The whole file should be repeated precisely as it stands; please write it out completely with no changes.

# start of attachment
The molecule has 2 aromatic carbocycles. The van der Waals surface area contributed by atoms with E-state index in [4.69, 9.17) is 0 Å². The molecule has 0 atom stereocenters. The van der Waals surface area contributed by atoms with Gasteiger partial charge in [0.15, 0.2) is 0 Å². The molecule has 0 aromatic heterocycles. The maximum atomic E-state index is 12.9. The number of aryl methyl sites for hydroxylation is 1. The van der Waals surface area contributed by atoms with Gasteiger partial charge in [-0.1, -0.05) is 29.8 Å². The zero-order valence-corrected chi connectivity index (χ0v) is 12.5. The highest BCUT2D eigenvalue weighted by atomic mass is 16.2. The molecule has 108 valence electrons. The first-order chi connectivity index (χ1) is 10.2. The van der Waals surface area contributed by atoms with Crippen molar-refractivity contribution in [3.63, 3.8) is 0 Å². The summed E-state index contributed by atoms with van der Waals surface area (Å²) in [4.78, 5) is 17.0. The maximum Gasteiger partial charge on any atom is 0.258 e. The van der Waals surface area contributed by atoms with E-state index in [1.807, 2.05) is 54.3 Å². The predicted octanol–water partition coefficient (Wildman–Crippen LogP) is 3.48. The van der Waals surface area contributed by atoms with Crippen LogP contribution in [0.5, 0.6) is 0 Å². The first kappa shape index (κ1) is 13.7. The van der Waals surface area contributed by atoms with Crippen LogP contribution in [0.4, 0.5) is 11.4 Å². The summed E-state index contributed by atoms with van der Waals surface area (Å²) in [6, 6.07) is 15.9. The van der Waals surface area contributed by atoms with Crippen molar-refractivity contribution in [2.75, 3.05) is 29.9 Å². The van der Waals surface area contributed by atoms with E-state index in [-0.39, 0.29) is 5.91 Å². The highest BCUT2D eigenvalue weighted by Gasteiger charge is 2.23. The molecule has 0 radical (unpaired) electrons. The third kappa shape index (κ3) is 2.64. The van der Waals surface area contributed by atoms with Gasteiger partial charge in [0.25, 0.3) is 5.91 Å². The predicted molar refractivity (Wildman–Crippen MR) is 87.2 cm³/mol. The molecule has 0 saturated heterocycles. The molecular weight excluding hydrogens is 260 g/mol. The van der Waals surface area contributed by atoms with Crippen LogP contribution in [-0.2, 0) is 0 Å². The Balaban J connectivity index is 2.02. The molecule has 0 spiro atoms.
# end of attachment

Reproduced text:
The molecule has 2 aromatic carbocycles. The van der Waals surface area contributed by atoms with E-state index in [4.69, 9.17) is 0 Å². The molecule has 0 atom stereocenters. The van der Waals surface area contributed by atoms with Gasteiger partial charge in [0.15, 0.2) is 0 Å². The molecule has 0 aromatic heterocycles. The maximum atomic E-state index is 12.9. The number of aryl methyl sites for hydroxylation is 1. The van der Waals surface area contributed by atoms with Gasteiger partial charge in [-0.1, -0.05) is 29.8 Å². The zero-order valence-corrected chi connectivity index (χ0v) is 12.5. The highest BCUT2D eigenvalue weighted by atomic mass is 16.2. The molecule has 108 valence electrons. The first-order chi connectivity index (χ1) is 10.2. The van der Waals surface area contributed by atoms with Crippen molar-refractivity contribution in [3.63, 3.8) is 0 Å². The summed E-state index contributed by atoms with van der Waals surface area (Å²) in [4.78, 5) is 17.0. The maximum Gasteiger partial charge on any atom is 0.258 e. The van der Waals surface area contributed by atoms with E-state index in [1.807, 2.05) is 54.3 Å². The predicted octanol–water partition coefficient (Wildman–Crippen LogP) is 3.48. The van der Waals surface area contributed by atoms with Crippen LogP contribution in [0.5, 0.6) is 0 Å². The first kappa shape index (κ1) is 13.7. The van der Waals surface area contributed by atoms with Crippen LogP contribution in [0.4, 0.5) is 11.4 Å². The summed E-state index contributed by atoms with van der Waals surface area (Å²) in [6, 6.07) is 15.9. The van der Waals surface area contributed by atoms with Crippen molar-refractivity contribution in [2.75, 3.05) is 29.9 Å². The van der Waals surface area contributed by atoms with E-state index in [-0.39, 0.29) is 5.91 Å². The highest BCUT2D eigenvalue weighted by Gasteiger charge is 2.23. The molecule has 0 radical (unpaired) electrons. The third kappa shape index (κ3) is 2.64. The van der Waals surface area contributed by atoms with Gasteiger partial charge in [0.25, 0.3) is 5.91 Å². The predicted molar refractivity (Wildman–Crippen MR) is 87.2 cm³/mol. The molecule has 0 saturated heterocycles. The molecular weight excluding hydrogens is 260 g/mol. The van der Waals surface area contributed by atoms with Crippen LogP contribution in [-0.2, 0) is 0 Å². The Balaban J connectivity index is 2.02. The molecule has 0 spiro atoms.